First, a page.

You can find even more information on the Janome HD3000 by checking out our individual review here.
3. Brother ST371HD Strong and Tough Sewing Machine
Read our full Brother ST371HD Strong and Tough Sewing Machine Review.
The Brother ST371HD is a great entry-level option for trying leather sewing without a huge investment.
With a metal interior frame, 37 built-in stitches, and a metal needle plate, the ST371HD is an excellent choice for any type of project.
The Brother ST371HD is a bit on the slow side with 800 stitches per minute, but as we established with the Janome HD3000, that isn’t much of an issue when sewing leather.
Of its 37 built-in stitches, the Brother ST371HD offers several reinforcement stitches that will aid you in sewing leather and other heavy materials.
The machine comes with six different presser feet. While one of them is an easy-grip foot that will help leather glide through the machine, it does not come with a walking foot. Thankfully, Brother offers a compatible one that you can purchase separately.
You can learn more about this model in our individual review of it here.
4. Singer Quantum Stylist 9960 Computerized Sewing Machine
Read our full Singer Quantum Stylist 9960 Computerized Sewing Machine Review.
The Singer Quantum Stylist 9960 is the only computerized machine to make it onto this list. While it is not directly intended for leather sewing, its versatile features allow it to handle some leatherworking projects.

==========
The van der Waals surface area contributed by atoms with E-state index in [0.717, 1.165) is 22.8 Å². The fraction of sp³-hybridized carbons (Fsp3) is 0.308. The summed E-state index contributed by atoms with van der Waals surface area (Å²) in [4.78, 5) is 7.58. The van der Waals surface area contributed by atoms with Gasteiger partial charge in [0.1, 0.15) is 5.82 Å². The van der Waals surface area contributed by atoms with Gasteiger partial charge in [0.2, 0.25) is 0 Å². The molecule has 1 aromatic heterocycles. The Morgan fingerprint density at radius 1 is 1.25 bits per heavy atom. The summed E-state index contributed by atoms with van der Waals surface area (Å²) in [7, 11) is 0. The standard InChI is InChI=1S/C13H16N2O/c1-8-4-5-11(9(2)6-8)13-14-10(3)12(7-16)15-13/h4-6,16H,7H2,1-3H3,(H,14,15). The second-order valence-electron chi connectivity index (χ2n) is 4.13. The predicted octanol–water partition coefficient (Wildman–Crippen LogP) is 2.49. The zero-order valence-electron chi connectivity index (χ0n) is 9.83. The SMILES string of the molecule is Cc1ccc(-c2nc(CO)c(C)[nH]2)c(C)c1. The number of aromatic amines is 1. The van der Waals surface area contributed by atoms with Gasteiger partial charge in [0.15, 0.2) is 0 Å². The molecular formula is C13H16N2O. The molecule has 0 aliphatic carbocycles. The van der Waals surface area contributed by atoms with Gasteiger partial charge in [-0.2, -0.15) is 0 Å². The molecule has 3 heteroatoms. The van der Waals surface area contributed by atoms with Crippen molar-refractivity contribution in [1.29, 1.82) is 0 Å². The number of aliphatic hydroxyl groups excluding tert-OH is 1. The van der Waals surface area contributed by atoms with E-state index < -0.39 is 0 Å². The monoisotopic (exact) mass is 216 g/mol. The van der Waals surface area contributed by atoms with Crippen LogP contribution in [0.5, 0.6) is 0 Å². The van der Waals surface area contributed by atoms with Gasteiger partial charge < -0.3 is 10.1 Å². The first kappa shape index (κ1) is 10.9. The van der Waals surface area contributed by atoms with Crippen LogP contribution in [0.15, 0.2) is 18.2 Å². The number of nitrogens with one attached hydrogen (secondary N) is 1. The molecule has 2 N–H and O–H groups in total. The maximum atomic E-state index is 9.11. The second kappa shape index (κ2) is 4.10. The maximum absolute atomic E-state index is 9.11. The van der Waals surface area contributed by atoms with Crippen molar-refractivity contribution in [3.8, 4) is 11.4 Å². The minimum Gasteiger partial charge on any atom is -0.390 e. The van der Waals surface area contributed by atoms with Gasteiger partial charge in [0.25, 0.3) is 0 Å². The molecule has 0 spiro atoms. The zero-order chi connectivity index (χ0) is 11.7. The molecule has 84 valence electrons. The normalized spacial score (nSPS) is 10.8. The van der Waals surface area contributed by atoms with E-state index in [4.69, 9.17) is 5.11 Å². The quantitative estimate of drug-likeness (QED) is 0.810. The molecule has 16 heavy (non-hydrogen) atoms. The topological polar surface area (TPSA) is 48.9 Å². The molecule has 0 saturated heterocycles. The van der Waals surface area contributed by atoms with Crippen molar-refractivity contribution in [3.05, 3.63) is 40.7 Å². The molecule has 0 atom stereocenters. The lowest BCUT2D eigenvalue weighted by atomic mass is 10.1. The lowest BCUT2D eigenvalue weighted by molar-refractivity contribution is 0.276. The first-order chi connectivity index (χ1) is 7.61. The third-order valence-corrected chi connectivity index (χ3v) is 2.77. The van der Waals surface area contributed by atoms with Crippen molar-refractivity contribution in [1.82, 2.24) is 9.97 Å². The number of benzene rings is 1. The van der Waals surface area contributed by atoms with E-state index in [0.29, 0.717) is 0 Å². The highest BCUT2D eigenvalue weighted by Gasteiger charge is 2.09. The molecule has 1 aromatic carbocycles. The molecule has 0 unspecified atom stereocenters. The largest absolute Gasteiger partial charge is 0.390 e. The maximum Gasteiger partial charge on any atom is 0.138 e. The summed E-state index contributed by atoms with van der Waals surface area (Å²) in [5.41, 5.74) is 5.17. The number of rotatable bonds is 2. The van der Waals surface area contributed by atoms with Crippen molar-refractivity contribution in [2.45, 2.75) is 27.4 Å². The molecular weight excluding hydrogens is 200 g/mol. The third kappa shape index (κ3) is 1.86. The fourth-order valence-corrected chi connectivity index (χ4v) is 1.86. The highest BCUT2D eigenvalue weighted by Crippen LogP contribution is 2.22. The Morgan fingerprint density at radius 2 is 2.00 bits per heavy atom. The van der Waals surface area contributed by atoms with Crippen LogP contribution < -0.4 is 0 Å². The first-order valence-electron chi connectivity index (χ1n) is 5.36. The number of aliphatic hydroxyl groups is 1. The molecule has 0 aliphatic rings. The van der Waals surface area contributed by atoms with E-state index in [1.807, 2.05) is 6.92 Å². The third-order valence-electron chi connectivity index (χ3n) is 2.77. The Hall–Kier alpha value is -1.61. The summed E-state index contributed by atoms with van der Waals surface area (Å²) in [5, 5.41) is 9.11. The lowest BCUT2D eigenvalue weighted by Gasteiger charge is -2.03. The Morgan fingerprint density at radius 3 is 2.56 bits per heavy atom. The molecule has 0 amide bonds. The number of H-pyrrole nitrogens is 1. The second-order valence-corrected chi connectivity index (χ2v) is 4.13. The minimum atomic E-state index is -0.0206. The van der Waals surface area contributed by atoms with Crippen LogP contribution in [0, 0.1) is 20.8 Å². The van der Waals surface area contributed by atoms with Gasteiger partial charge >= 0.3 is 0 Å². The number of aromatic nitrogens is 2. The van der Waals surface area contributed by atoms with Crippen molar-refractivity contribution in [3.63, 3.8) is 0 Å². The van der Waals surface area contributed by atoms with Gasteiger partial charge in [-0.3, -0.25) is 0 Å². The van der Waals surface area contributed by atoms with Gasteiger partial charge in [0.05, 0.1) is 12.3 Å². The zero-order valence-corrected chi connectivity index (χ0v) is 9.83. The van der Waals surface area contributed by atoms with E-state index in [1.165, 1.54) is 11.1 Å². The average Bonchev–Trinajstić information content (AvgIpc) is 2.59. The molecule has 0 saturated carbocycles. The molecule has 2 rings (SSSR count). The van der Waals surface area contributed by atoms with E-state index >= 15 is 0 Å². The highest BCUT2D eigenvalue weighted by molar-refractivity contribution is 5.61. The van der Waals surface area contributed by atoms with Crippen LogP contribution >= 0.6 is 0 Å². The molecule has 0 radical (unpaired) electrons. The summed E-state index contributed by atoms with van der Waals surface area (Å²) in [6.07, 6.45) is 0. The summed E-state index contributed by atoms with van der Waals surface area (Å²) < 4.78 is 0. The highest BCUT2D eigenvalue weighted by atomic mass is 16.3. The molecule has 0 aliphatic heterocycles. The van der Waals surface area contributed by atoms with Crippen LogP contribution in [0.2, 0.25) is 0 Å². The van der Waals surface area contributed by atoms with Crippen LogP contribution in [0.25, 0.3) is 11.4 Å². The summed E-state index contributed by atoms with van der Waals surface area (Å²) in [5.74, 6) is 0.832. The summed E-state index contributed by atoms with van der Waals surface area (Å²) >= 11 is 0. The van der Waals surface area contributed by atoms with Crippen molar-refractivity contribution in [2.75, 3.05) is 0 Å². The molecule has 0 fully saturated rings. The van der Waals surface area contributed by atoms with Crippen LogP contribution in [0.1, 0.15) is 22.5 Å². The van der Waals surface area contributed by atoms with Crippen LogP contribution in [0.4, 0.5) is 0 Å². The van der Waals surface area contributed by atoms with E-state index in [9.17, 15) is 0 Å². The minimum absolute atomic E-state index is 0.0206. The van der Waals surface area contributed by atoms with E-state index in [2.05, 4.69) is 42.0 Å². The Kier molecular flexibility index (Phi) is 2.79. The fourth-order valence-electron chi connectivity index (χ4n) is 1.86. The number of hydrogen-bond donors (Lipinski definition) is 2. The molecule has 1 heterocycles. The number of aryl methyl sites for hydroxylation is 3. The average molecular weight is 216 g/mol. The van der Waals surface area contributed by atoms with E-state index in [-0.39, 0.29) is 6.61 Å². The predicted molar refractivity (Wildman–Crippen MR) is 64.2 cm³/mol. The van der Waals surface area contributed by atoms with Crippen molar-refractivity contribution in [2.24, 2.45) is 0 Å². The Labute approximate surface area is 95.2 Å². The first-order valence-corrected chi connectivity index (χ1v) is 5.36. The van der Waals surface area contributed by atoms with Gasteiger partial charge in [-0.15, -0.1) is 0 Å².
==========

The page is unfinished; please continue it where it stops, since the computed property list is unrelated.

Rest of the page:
As you would expect from a computerized machine, it has a staggering 600 built-in stitches. Many of them are decorative or embroidery stitches, so while most of them won’t be particularly useful for leather, they can come in handy with your other projects.
The Quantum Stylist 9960 allows you a lot of control over your speed, which is a great asset when sewing leather. You can use the foot pedal to control your speed or you can set the speed through the computer.
You can also use the computer to set how many layers of fabric you plan to feed through the machine and it automatically adjusts its settings to accommodate them.
With a truly impressive 18 presser feet included, the Quantum Stylist 9960 is the only machine on the list to come with a walking foot! Since this is an essential tool for sewing leather with leather, it cannot be overstated!
The Quantum Stylist 9960 doesn’t allow you to connect to a computer to download more stitches, which is a disappointing drawback for a computerized machine. For leather sewing, additional stitches aren’t a big deal since you only need a handful of basic utility stitches for it anyway.
Check out our individual review of the Singer Quantum Stylist 9960 to learn more about it.
5. Singer 4411 Heavy-Duty Sewing Machine
Read our full Singer 4411 Heavy-Duty Sewing Machine Review.
The Singer Heavy-Duty 4411 is the most inexpensive option in the Singer’s line of heavy-duty sewing machines, but it is just as capable as the others.
With 11 built-in stitches, the 4411 is not the best choice for everyday sewing projects since it lacks the versatility of other feature-driven machines in its price range.
The real strength of the 4411 is its strong motor and durable design – both of which make it an ideal machine for working with leather.
Like the Singer Heavy-Duty 4423, the 4411 has a motor that is 60% stronger than regular sewing machines. This means it can handle several layers of garment leather or two to three layers of belt leather.
It comes with a good selection of accessories, but it unfortunately does not include a walking foot attachment. You can, however, purchase one from Singer.